Results 1-4of 4 Reviews
March 1, 2006
From journal Grand Guilin's Beauty
February 28, 2006
Hamilton Square, New Jersey
October 28, 2002
Entering the park, you’ll pass the first of the Seven Stars: Camel Hill. It is, as the name suggests, a hill shaped by the wind to resemble a camel. There is also an impressive display of topiary.
The bonsai garden contains specimens dating back several hundred years. I’d always thought that the Japanese invented the art of bonsai, shaping seedlings of large trees into often intricately shaped miniatures. Unlike most bonsai I’ve seen, which are potted, these were planted outdoors around a pond with koi and turtles. It was a very elegant setting and included a room where Bill Clinton signed a treaty on the environment in the late 1990s, preserved "exactly" as he’d left it.
Our next stop was the rock museum. I think the curator must have be interested in practicing his English, or maybe it was just a slow day. Whatever the reason, he gave us a personal tour of the collection. It includes an assortment of stones. Some are included because of the beauty of their colors. Others were found in shapes that appeal to the Chinese, who seem endlessly fascinated by rocks shaped like, among other things, a head of broccoli, a rabbit and a dragon. There were "singing" stones that made different sounds when struck with a small hammer at different spots, meteorites and fossils. I found it somewhat less fascinating than the curator did.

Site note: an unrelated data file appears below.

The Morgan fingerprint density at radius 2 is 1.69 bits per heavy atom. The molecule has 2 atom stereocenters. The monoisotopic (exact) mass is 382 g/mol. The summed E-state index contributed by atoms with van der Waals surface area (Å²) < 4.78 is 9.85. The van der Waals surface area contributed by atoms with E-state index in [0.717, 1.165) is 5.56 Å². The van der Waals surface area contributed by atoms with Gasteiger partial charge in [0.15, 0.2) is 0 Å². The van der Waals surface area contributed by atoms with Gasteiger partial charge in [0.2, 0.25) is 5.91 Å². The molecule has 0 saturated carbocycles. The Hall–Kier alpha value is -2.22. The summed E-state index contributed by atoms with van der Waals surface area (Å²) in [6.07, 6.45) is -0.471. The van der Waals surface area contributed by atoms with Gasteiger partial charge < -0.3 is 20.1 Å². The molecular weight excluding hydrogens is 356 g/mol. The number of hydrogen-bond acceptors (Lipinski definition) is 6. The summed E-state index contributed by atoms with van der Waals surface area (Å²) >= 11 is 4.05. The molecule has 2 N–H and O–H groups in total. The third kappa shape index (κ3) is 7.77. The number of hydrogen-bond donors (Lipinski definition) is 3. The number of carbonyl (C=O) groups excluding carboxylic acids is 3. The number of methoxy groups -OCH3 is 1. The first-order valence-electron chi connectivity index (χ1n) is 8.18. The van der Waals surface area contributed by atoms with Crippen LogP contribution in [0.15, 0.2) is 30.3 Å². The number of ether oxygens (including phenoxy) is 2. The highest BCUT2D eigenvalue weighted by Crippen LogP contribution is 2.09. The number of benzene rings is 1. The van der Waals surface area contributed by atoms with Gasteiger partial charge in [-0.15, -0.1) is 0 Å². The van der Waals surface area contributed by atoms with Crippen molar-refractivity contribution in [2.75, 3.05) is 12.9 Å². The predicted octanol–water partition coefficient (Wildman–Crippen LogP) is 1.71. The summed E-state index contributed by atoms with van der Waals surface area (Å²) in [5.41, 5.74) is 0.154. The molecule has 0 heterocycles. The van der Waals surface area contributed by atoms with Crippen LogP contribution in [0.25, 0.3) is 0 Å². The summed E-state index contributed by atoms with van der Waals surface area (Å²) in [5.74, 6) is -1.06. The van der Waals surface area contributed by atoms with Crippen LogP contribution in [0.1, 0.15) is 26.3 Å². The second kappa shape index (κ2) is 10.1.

Lastly, we came to the zoo, where we decided to sit and watch an animal show before seeing the animals. The show reminded me of the animal acts I’d seen as a child. Juggling dogs, bears balancing on balls, tigers jumping through hoops. The animals seemed bored, but the kids in the audience loved it. I finally had enough and we decided to walk through the zoo. That’s where I saw the most depressing sight of the trip.
I skipped the visit my class made through one of the "poor" neighborhoods of Shanghai – I thought it was in terrible taste to go looking at people and their homes to get a sense of how "good" I have it. Maybe that would have been a worse sight than the panda in the Seven Star park zoo, but that’s about the only thing that would have been worse. In a filthy concrete cage, with a small yard outside in which to "play" that panda lives under far worse conditions than my dog does. I couldn’t help comparing her living conditions to those of the pandas in the San Diego Zoo, where three pandas, including a cub, live in a huge, pristinely clean enclosure with caves and trees; the zoo is obligated to return the cub to China, but if this is what awaits her, I hope she never goes! If you’re an animal lover, do NOT visit this zoo!
From journal Short Break in Guilin
January 10, 2001
From journal Guilin - the China of my imagination, the land of